...if I could express myself too... In one of many proofs of Bloch Theorem, boundary conditions by Born and von Karmann are simply essential. Without them you are not able to execute the Fourier expansion of psi on the "big" crystal... That proof is very important because you can see, once you've done it, how to build up wavefunction u (with the same periodicity of potential) and the appearance of n, the "clever" band index, which explain why dispersion relations are never single-valued.
    Moreover, in quantum mechanics periodical boundary conditions are enough to emphasize the hamiltonian hermitian properties... without request meticolously that psi must vanish on crystal surface.
    Strictly speaking, in the independent electron approximation, periodicity for your potential is unreal because 10^23 is not the mathematical infinite... but we are physicists... so, please try to satisfy yourself with some kind of trick.:tongue:
     
  12. Dec 2, 2005 #11
    Well, the answer to that question is in my first post. The reason is : Fourier Transform. This is the way that the Brilluoin zone is defined. The fact that we go from a spatial coordinate base (Wigner Seitz Cell) to a momentum coordinate base (Brillouin Zone) is because of symmetry. Without going into this too deeply, the philosophy is that you try to define a region in which you calculate all interactions going on. This region needs to be as small as possible, containing the lowest possible amount of atoms so that the calculations require less computational effort. Thanks to the crystal symmetry you can define such a small region. You calculate the interactions in a few points (ie k-point sampling) and then, thanks to the symmetry, you automatically know these interactions in other "equivalent" points of the crystal.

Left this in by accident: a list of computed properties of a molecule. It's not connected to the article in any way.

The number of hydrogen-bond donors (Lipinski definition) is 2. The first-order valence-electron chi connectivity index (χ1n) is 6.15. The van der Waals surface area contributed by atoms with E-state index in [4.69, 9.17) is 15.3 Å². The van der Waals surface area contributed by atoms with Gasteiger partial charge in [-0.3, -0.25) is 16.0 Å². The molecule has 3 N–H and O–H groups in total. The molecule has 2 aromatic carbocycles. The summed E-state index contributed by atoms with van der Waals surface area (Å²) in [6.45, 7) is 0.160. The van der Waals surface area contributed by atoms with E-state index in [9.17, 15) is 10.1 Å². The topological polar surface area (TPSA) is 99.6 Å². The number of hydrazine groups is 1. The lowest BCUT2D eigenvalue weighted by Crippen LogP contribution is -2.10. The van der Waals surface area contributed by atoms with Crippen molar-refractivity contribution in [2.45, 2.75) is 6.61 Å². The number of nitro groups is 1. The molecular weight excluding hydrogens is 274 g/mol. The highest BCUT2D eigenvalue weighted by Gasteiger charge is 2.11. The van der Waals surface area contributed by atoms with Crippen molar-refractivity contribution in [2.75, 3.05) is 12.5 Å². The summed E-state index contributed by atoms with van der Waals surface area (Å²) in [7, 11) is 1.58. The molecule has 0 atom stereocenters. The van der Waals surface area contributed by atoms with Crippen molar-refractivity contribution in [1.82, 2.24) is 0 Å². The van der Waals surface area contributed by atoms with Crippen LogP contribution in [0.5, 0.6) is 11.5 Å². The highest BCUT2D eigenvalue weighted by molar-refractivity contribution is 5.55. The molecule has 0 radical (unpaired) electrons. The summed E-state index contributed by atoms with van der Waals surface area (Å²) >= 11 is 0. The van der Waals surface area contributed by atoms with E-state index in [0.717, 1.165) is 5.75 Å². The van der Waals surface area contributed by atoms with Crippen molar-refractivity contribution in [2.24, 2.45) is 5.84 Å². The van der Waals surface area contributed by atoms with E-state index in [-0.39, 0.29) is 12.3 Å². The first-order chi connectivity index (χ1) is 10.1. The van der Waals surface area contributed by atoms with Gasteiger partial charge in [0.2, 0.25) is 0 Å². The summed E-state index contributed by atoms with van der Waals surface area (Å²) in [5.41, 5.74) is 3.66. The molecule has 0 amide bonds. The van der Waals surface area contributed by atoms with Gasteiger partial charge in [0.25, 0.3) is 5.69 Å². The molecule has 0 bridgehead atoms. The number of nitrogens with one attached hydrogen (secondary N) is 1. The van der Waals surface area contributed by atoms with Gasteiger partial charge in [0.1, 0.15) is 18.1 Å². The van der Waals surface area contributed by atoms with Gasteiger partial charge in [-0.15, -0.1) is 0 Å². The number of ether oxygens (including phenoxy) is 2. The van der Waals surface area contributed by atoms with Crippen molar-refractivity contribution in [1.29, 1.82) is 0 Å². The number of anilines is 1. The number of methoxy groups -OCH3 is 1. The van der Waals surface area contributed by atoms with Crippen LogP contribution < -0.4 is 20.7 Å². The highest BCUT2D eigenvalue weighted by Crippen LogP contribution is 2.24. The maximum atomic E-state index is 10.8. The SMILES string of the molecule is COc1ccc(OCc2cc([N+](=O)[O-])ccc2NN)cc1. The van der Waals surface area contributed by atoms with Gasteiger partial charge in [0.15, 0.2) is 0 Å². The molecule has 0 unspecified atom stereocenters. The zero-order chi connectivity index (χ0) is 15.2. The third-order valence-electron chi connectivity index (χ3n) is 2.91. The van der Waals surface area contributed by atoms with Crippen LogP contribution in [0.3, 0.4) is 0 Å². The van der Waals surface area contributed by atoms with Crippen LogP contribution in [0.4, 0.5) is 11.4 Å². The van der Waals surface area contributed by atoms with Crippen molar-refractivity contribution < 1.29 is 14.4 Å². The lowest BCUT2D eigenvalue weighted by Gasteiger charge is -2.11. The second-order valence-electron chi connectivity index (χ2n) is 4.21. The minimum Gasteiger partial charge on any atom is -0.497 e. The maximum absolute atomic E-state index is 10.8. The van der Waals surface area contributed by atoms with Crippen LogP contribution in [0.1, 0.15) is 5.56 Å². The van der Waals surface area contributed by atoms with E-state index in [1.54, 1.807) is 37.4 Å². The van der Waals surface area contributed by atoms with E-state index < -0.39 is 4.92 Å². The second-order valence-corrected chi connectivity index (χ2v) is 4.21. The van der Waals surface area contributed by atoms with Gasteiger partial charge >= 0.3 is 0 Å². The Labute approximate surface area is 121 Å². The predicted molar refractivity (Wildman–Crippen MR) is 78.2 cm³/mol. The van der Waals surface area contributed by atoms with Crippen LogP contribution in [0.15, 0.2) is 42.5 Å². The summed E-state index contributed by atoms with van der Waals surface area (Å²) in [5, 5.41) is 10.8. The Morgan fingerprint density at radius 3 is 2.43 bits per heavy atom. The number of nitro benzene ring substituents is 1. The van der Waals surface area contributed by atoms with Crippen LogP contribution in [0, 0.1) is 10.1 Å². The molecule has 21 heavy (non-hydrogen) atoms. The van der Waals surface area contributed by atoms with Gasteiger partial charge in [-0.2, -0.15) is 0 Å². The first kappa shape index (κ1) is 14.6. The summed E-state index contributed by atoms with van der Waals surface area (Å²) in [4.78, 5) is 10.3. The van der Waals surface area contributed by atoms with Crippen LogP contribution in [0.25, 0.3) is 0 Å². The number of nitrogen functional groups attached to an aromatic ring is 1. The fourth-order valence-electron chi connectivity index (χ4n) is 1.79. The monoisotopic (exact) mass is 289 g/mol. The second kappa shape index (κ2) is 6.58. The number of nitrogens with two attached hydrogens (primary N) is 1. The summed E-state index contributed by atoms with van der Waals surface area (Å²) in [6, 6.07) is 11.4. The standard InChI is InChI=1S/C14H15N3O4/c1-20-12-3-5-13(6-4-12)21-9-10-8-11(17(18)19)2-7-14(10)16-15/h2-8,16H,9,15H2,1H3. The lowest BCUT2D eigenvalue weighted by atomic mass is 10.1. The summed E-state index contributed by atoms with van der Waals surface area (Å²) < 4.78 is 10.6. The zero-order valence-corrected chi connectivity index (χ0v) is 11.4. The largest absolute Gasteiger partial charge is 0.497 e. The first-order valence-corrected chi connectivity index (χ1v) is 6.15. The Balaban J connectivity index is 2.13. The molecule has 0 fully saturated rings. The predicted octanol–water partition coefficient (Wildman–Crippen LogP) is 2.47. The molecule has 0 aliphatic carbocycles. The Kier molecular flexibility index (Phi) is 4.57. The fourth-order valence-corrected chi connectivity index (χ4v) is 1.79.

marlon
     
  13. Dec 2, 2005 #12

    Galileo

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    Marlon, I think StatusX wants a good physical argument for the use of periodic boundary conditions. That has nothing to do with Bloch's theorem, which tells you wavefunction properties in a periodic potential. The periodic boundary conditions here are applied without reference to any potential energy function. (Although I assume the context is the free electron fermi gas model in a box)